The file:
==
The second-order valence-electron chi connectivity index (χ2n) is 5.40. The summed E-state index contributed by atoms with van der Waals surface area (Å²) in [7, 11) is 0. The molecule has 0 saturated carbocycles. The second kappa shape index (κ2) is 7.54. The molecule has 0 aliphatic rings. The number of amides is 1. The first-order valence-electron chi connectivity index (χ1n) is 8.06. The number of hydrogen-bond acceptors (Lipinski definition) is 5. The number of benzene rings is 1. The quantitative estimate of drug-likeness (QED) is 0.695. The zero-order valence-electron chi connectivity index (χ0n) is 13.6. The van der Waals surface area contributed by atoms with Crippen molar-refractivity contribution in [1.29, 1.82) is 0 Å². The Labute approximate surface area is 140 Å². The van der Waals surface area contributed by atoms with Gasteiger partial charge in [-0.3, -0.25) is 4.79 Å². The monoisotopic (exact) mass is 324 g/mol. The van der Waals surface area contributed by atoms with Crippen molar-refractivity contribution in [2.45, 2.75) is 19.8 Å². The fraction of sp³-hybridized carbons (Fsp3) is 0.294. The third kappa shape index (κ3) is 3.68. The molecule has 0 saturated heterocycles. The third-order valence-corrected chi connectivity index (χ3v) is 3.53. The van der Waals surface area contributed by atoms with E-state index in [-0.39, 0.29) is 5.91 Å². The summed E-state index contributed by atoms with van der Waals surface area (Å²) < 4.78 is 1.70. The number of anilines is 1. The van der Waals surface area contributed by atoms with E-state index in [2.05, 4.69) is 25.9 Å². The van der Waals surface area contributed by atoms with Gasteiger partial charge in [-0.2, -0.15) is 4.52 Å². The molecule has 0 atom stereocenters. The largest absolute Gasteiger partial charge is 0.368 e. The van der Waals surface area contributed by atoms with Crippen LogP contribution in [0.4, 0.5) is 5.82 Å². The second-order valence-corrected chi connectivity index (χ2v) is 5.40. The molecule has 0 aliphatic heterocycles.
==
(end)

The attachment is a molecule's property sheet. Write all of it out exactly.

The second-order valence-electron chi connectivity index (χ2n) is 5.40. The summed E-state index contributed by atoms with van der Waals surface area (Å²) in [7, 11) is 0. The molecule has 0 saturated carbocycles. The second kappa shape index (κ2) is 7.54. The molecule has 0 aliphatic rings. The number of amides is 1. The first-order valence-electron chi connectivity index (χ1n) is 8.06. The number of hydrogen-bond acceptors (Lipinski definition) is 5. The number of benzene rings is 1. The quantitative estimate of drug-likeness (QED) is 0.695. The zero-order valence-electron chi connectivity index (χ0n) is 13.6. The van der Waals surface area contributed by atoms with Crippen molar-refractivity contribution in [1.29, 1.82) is 0 Å². The Labute approximate surface area is 140 Å². The van der Waals surface area contributed by atoms with Gasteiger partial charge in [-0.3, -0.25) is 4.79 Å². The monoisotopic (exact) mass is 324 g/mol. The van der Waals surface area contributed by atoms with Crippen molar-refractivity contribution in [2.45, 2.75) is 19.8 Å². The fraction of sp³-hybridized carbons (Fsp3) is 0.294. The third kappa shape index (κ3) is 3.68. The molecule has 0 saturated heterocycles. The third-order valence-corrected chi connectivity index (χ3v) is 3.53. The van der Waals surface area contributed by atoms with E-state index in [-0.39, 0.29) is 5.91 Å². The summed E-state index contributed by atoms with van der Waals surface area (Å²) < 4.78 is 1.70. The number of anilines is 1. The van der Waals surface area contributed by atoms with E-state index in [2.05, 4.69) is 25.9 Å². The van der Waals surface area contributed by atoms with Gasteiger partial charge in [-0.2, -0.15) is 4.52 Å². The molecule has 0 atom stereocenters. The largest absolute Gasteiger partial charge is 0.368 e. The van der Waals surface area contributed by atoms with Crippen LogP contribution in [0.4, 0.5) is 5.82 Å². The second-order valence-corrected chi connectivity index (χ2v) is 5.40. The molecule has 0 aliphatic heterocycles.